Los Evangelicos: Portraits of Latino Protestantism in the United States is a small contribution to a much larger project. It is part of CEHILA's (the Commission for the Study of the History of the Church in Latin America and the Caribbean) effort to write church history from the perspective of those who have had no voice, those who have not been allowed to reflect on their own history. It serves as a call to gather more "snapshots" of Latino Protestantism, to organize these portraits according to different interpretive schemes, to analyze the photos with their historical contexts in mind, and to utilize these results to challenge the traditional ways in which the history of Christianity in the United States is generally told. This book is proof that there are women and men in the Protestant Latino church in the United States with the ability to carry out these tasks. Yet an exhaustive history of Latino Protestantism in the United States is still missing. The Latino Protestant community needs people to rise up and interpret within wider contexts the stories told in this volume and elsewhere. Telling our stories is both a testimony that God has been present in our pilgrimage and a confession regarding the future. The same God who accompanied us this far will remain among us. Thus, we will keep collecting portraits and preparing to take new snapshots of whatever God may do in the future. Our "photo album" closes at a dynamic moment for Latino Protestant churches in the United States. From many different perspectives, the authors of this book present a growing, enthusiastic church ready to serve the Lord. The portraits show how much has been done and yet how much remains to do. There are many more stories to tell.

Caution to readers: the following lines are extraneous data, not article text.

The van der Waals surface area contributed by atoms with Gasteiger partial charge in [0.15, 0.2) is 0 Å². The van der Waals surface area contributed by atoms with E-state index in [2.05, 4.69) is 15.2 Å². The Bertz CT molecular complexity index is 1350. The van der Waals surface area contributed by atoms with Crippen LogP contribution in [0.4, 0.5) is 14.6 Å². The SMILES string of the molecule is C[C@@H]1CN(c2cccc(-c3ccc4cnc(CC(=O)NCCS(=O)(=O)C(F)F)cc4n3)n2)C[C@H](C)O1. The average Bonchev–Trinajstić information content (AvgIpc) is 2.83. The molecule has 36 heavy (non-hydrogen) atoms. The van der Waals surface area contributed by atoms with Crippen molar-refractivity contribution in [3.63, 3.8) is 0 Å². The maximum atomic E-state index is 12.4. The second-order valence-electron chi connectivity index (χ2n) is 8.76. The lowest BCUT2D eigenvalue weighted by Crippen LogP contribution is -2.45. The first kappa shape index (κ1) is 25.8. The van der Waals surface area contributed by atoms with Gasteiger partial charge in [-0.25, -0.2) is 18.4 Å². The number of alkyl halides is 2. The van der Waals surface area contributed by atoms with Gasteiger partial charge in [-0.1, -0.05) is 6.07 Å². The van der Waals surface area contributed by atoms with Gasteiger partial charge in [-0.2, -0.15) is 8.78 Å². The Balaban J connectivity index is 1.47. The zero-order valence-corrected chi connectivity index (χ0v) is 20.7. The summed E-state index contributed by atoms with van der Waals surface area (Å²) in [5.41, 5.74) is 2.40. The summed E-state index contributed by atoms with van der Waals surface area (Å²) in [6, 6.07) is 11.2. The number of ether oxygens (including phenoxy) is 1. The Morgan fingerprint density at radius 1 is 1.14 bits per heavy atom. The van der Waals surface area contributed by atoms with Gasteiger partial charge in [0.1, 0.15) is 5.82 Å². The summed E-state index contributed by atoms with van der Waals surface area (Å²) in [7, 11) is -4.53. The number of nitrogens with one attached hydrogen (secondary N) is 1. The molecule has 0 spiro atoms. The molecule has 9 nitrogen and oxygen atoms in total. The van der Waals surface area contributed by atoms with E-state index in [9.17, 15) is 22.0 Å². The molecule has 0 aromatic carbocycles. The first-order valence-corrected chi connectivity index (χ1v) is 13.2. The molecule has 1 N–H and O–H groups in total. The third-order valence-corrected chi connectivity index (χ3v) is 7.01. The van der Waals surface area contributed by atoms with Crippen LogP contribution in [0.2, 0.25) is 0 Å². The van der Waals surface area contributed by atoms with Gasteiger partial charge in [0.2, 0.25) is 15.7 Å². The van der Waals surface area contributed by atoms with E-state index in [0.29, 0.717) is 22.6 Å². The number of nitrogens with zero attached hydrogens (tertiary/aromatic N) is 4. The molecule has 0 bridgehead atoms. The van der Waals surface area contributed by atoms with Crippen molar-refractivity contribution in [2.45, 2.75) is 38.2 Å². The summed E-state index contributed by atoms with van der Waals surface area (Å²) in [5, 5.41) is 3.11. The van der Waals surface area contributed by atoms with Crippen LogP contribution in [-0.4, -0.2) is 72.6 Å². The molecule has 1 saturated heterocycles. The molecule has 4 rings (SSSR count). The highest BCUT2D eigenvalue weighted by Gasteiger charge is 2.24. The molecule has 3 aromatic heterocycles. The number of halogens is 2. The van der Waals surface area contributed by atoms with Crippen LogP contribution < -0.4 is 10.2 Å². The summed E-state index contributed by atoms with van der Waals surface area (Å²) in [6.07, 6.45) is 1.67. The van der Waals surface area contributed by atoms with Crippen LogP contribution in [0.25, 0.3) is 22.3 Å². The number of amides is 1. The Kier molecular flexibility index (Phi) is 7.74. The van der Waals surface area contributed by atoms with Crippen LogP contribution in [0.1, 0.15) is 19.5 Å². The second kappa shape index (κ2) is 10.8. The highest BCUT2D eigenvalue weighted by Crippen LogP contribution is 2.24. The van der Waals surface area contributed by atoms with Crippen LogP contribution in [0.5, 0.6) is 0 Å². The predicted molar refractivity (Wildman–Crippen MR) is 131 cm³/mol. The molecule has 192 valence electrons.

As the church continues to hear and heed Christ's call to reflect the multiethnic character of his people, pastors and lay leaders need to gain skills and competencies to serve in those contexts. The multicultural team of Juan Martinez and Mark Branson has written this book to equip such leaders to create environments that make God s reconciling initiatives apparent in church life and in our missional engagement with neighborhoods and cities. Generated by courses they teach at Fuller Theological Seminary, Branson and Martinez take an interdisciplinary approach that integrates biblical and theological study with the disciplines of sociology, cultural anthropology and communications. The result is a rich blend of astute analysis with guidance for practical implementation of a deeper intercultural life for the church. Case studies, Bible studies and exercises for personal reflection and classroom use connect the real life and everyday challenges that inevitably arise in multi-ethnic contexts. Martinez and Branson offer not static model but a praxis of "paying attention," reflection and study that can lead to a genuine reconciliation and shared life empowered by the gospel that is personal, interpersonal, cultural and structural.